Dred Scott was the name of an African American slave. He was taken by
his master, an officer in the U.S. Army, from the slave state of Missouri
to the free state of Illinois and then to the free territory of Wisconsin.
He lived on free soil for a long period of time.
When the Army ordered his master to go back to Missouri, he took Scott
with him back to that slave state, where his master died. In 1846, Scott
was helped by Abolitionist (anti-slavery) lawyers to sue for his freedom
in court, claiming he should be free since he had lived on free soil for
a long time. The case went all the way to the United States Supreme Court.
The Chief Justice of the Supreme Court, Roger B. Taney, was a former slave
owner from Maryland.
In March 1857, Scott lost the decision as seven out of nine Justices
on the Supreme Court declared no slave or descendant of a slave could be
a U.S. citizen, or ever had been a U.S. citizen. As a non-citizen, the
court stated, Scott had no rights and could not sue in a Federal Court
and therefore must remain a slave.
At that time there were nearly 4 million slaves in America. The court's
ruling affected the status of every enslaved and free African American
in the United States. The ruling served to turn back the clock concerning
the rights of African Americans, ignoring the fact that black men in five
of the original States had been full voting citizens dating back to the
Declaration of Independence in 1776.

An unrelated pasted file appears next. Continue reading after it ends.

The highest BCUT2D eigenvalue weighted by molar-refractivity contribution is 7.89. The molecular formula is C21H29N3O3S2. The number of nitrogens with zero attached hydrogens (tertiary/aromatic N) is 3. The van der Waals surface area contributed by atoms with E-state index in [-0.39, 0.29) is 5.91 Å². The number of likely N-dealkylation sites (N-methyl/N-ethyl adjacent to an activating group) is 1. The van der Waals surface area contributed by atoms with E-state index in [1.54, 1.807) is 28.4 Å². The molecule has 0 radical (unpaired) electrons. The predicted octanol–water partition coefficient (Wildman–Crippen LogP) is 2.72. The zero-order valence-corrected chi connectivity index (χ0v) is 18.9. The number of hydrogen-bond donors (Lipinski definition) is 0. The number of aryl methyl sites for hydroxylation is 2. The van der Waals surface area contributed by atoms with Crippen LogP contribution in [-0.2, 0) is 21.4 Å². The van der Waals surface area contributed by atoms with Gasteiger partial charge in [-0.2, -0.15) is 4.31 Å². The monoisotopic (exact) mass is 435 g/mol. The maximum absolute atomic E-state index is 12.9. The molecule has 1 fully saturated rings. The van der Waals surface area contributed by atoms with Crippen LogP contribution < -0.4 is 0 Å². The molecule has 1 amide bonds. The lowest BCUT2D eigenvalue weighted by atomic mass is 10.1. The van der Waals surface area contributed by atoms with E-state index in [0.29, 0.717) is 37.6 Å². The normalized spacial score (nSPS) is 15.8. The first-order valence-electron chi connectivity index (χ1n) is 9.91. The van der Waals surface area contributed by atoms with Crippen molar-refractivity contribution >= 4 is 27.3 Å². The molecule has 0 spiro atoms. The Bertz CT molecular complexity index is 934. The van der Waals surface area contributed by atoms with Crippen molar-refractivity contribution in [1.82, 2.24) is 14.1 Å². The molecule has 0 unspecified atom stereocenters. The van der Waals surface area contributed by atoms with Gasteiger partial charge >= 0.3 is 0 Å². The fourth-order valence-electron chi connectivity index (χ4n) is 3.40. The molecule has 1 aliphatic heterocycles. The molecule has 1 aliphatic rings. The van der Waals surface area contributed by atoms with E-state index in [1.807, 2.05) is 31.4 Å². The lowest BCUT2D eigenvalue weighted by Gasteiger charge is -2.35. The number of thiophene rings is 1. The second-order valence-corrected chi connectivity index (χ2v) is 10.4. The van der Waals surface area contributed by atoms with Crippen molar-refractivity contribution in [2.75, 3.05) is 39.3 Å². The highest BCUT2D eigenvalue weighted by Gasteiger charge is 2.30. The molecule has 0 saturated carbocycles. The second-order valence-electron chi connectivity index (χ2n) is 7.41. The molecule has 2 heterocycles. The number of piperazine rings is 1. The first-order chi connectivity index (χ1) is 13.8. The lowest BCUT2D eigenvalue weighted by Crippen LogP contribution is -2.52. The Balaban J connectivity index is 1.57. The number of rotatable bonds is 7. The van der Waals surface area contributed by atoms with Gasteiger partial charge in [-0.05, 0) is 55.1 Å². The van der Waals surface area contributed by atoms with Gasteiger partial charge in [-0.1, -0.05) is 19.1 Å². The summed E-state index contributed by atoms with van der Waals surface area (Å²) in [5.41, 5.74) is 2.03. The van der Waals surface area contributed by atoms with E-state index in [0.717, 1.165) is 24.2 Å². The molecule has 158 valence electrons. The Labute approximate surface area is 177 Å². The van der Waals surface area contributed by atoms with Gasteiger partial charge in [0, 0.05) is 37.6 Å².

The Supreme Court also ruled that Congress could not stop slavery in
the newly emerging territories and declared the Missouri Compromise of
1820 to be unconstitutional. The Missouri Compromise prohibited slavery
north of the parallel 36°30´ in the Louisiana Purchase. The Court
declared it violated the Fifth Amendment of the Constitution which prohibits
Congress from depriving persons of their property without due process of
Anti-slavery leaders in the North cited the controversial Supreme Court
decision as evidence that Southerners wanted to extend slavery throughout
the nation and ultimately rule the nation itself. Southerners approved
the Dred Scott decision believing Congress had no right to prohibit slavery
in the territories. Abraham Lincoln reacted with disgust to the ruling
and was spurred into political action, publicly speaking out against it.
Overall, the Dred Scott decision had the effect of widening the political
and social gap between North and South and took the nation closer to the
brink of Civil War.